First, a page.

that embodiment of hostility, was our evil star. Alas, for Duryodhana's acts alone, this race of ours has been exterminated. Having slain those whom we should never have slain, we have incurred the censures of the world. King Dhritarashtra, having installed that wicked-souled prince of sinful deeds, that exterminator of his race, in the sovereignty, is obliged to grieve today. Our heroic foes have been slain. We have committed sin. His possessions and kingdom are gone. Having slain them, our wrath has been pacified. But grief is stupefying me. O Dhananjaya, a perpetrated sin is expiated by auspicious acts, by publishing it wildly, by repentance, by alms-giving, by penances, by trips to tirthas after renunciation of everything, by constant meditation on the scriptures. Of all these, he that has practised renunciation is believed to be incapable of committing sins anew. The Srutis declare that he that practises renunciation escapes from birth and death, and obtaining the right rood, that person of fixed soul attains to Brahma. I shall, therefore, O Dhananjaya, go to the woods, with your leave, O scorcher of foes, disregarding all the pairs of opposites, adopting the vow of taciturnity, and walking in the way pointed out by knowledge. 1 O slayer of foes, the Srutis declare it and I myself have seen it with my eyes, that one who is wedded to this earth can never obtain every kind Of religious merit. Desirous of obtaining the things of this earth, I have committed sin, through which, as the Srutis declare, birth and death are brought about. Abandoning the whole of my kingdom, therefore, and the things of this earth, I shall go to the woods, escaping from the ties of the world, freed from grief, and without affection for anything. Do thou govern this earth, on which peace has been restored, and which has been divested of all its thorns. O best of Kuru's race, I have no need for kingdom or for pleasure.' Having said these words, king Yudhishthira the just stopped. His younger brother Arjuna then addressed him in the following words.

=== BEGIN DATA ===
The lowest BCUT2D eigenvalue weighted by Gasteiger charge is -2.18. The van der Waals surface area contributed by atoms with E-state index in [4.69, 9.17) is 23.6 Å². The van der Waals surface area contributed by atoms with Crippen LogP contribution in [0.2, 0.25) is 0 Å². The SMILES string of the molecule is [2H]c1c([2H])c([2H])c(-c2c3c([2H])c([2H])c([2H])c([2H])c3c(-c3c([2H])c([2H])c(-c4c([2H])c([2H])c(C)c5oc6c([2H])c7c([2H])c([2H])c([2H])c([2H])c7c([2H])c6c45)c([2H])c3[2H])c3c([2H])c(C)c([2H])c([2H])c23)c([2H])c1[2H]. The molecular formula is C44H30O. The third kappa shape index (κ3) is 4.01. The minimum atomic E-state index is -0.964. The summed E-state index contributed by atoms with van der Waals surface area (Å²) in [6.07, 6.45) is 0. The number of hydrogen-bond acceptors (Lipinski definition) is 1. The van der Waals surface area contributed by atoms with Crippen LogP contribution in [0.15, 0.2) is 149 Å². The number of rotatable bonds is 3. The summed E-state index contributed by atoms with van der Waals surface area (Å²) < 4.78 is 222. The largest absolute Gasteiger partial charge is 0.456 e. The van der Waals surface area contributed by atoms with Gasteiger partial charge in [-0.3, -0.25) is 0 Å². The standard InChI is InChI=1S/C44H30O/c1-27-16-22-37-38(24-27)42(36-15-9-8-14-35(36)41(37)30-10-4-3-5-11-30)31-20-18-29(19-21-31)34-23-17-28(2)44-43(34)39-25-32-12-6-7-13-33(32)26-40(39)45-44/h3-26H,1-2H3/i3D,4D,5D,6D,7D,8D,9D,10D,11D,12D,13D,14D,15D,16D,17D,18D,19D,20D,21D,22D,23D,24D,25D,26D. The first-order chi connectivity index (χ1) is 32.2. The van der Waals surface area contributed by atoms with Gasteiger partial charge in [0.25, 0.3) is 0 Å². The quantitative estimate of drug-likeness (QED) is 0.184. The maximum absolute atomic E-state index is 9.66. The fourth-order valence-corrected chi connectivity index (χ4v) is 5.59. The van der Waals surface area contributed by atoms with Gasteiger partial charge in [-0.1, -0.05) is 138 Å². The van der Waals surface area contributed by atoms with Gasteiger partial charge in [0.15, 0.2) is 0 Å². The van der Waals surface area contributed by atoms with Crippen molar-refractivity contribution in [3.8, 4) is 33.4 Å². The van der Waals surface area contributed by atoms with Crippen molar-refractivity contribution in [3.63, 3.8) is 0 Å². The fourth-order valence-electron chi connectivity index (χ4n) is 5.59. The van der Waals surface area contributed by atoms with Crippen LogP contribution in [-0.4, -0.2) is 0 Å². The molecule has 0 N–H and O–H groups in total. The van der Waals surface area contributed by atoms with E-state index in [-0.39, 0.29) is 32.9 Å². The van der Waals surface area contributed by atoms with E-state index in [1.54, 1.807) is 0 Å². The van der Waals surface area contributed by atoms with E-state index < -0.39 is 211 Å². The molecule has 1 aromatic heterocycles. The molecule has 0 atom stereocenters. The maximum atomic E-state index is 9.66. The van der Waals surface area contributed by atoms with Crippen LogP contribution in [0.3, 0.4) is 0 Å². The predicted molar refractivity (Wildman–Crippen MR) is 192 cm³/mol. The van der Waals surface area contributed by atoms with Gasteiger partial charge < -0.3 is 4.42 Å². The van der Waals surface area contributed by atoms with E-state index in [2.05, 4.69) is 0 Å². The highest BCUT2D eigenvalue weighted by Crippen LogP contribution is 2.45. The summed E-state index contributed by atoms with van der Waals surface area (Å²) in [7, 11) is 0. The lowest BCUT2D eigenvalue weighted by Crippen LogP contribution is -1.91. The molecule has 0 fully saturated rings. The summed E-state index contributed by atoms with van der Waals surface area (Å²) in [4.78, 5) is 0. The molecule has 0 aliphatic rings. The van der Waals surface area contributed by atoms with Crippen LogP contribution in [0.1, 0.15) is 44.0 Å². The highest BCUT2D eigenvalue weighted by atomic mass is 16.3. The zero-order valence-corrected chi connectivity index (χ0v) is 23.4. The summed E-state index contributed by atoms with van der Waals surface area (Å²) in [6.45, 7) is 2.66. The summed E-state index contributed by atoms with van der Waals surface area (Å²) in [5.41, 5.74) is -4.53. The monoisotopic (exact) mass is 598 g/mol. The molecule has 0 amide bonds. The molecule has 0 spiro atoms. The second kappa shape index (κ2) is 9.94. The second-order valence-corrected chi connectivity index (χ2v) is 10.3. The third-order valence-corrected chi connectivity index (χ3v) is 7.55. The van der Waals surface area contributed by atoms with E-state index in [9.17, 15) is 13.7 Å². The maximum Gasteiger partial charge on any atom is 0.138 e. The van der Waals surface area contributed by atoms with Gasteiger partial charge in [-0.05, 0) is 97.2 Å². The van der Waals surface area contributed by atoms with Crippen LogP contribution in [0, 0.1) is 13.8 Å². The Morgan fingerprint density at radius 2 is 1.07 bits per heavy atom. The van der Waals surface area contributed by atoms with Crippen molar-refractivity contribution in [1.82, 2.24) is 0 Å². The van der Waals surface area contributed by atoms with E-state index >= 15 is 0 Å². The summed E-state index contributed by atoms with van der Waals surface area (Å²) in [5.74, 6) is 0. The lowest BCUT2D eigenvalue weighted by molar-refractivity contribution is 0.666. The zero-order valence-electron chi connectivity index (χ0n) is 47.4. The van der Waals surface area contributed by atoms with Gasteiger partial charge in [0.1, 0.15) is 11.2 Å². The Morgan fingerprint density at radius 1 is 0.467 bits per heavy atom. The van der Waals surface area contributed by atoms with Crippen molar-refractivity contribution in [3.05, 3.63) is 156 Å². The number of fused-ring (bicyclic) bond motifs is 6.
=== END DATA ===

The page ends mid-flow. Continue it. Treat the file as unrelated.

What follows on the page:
9:1 The Kurus, our foes, having fallen in battle, have all gone to heaven, while grief has become our lot.
10:1 Sanjata Valaratnesu is the true reading.
10:2 The Bombay reading Jayaphalam is correct. The Bengal reading Jammaphalam, however, is not unmeaning.
10:3 What Yudhishthira says here is this: all the warriors that have been slain in this battle have perished, they have not attained to heaven; if, indeed, heaven has been theirs, then the slayers too would obtain heaven, the scriptural ordinance having said so. It is impossible, however, too suppose that men of wrath who have done such wicked deeds should obtain such regions of bliss hereafter.
11:1 Pairs of opposites, such as heat and cold, joy and grief, etc. Comp. Gita.
Next: Section VIII